Torres v. United States of America
ORDER ADOPTING MAGISTRATE JUDGE'S PROPOSED FINDINGS AND RECOMMENDED DISPOSITION 25 dismissing Motion under 28 USC 2255 and dismissing this cause with prejudice and granting certificate of appealability by Senior District Judge C. LeRoy Hansen. (bap)
IN THE UNITED STATES DISTRICT COURT
FOR THE DISTRICT OF NEW MEXICO
UNITED STATES OF AMERICA,
CV 16-645 LH/WPL
CR 02-1488 LH
ORDER ADOPTING MAGISTRATE JUDGE’S PROPOSED FINDINGS AND
This matter is before the Court on the Magistrate Judge’s Proposed Findings and
Recommended Disposition (“PFRD”) (CV Doc. 25; CR Doc. 68)1 and Defendant Miguel
Torres’s timely objections (Doc. 28).
After the Supreme Court’s decision in Johnson v. United States, 135 S. Ct. 2551, 2563
(2015), which found unconstitutionally vague the residual clause of the Armed Career Criminal
Act (“ACCA”), 18 U.S.C. § 924(e)(2)(B)(ii), Torres received permission from the Tenth Circuit
to file a successive § 2255 motion to argue that Johnson disqualified the two prior felony
convictions used to enhance his sentence under the residual clause of the Career Offender
Guideline, U.S.S.G. § 4B1.2 (2002). (CR Doc. 42 at 1-2.)
While his motion was pending before this Court, the Supreme Court decided Beckles v.
United States, 137 S. Ct. 886 (2017), which held that the residual clause in U.S.S.G.
§ 4B1.2(a)(2), which is “identically worded” to the residual clause in the ACCA that was
invalidated in Johnson, is “not subject to vagueness challenges” because “advisory Guidelines do
not fix the permissible range of sentences” but “merely guide the exercise of the court’s
Documents filed in both cases are referenced by their docket number in the civil case.
discretion in choosing an appropriate sentence within the statutory range.” Id. at 890, 892.
After Beckles, the parties submitted supplemental briefing to address the decision’s effect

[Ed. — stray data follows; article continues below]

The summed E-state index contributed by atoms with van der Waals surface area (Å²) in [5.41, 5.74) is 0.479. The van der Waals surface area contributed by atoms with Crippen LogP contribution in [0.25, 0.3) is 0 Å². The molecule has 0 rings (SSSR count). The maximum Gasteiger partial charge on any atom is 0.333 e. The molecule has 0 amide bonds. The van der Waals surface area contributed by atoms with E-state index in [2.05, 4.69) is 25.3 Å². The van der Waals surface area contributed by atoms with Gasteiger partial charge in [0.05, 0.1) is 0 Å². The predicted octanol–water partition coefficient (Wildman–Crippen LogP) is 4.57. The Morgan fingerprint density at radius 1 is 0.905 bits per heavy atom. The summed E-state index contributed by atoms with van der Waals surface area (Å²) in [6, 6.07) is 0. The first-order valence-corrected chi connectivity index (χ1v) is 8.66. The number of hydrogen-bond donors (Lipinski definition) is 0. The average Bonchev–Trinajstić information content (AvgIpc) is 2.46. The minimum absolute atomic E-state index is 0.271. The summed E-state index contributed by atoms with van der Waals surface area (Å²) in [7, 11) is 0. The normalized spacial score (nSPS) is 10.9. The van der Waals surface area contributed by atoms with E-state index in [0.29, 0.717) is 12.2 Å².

on Torres’s motion. (Doc. 19.) A threshold issue was whether the Beckles holding addresses
sentences imposed during the era of mandatory guidelines, which were in effect when Torres
was sentenced in 2002. (Id. at 1-2.) Torres argued that Beckles does not address mandatory
guidelines, and Johnson remains directly on point. (Doc. 24 at 2-4.) The United States countered
that Beckles forecloses Torres’s argument because its reasoning extends to mandatory guidelines.
(Doc. 23 at 4.)
The parties also disagreed about the meaning of footnote four of Justice Sotomayor’s
concurrence in Beckles, which states in full:
The Court’s adherence to the formalistic distinction between mandatory and
advisory rules at least leaves open the question whether defendants sentenced to
terms of imprisonment before our decision in United States v. Booker, 543 U.S.
220, 125 S.Ct. 738, 160 L.Ed.2d 621 (2005)—that is, during the period in which
the Guidelines did “fix the permissible range of sentences,” ante, at 892—may
mount vagueness attacks on their sentences. See Brief for Scholars of Criminal
Law, Federal Courts, and Sentencing as Amici Curiae 33–34. That question is not
presented by this case and I, like the majority, take no position on its appropriate
137 S. Ct. at 903 n.4. Torres argued that the footnote is irrelevant to the question of whether
Johnson applies to his case (see Doc. 24 at 18), while the United States argued that the footnote
reveals that the Supreme Court has not recognized the right Torres asserts (see Doc. 23 at 4).
In the PFRD, the Magistrate Judge tied together the habeas statute, Johnson, and Beckles
Torres’s argument is predicated on the announcement of a new, substantive,
retroactive right in Johnson. He argues that he meets the “1-year limitation
period” in 28 U.S.C. § 2255 because his motion satisfies section (f)(3), which
states that “[t]he limitation period shall run from . . . the date on which the right
asserted was initially recognized by the Supreme Court, if that right has been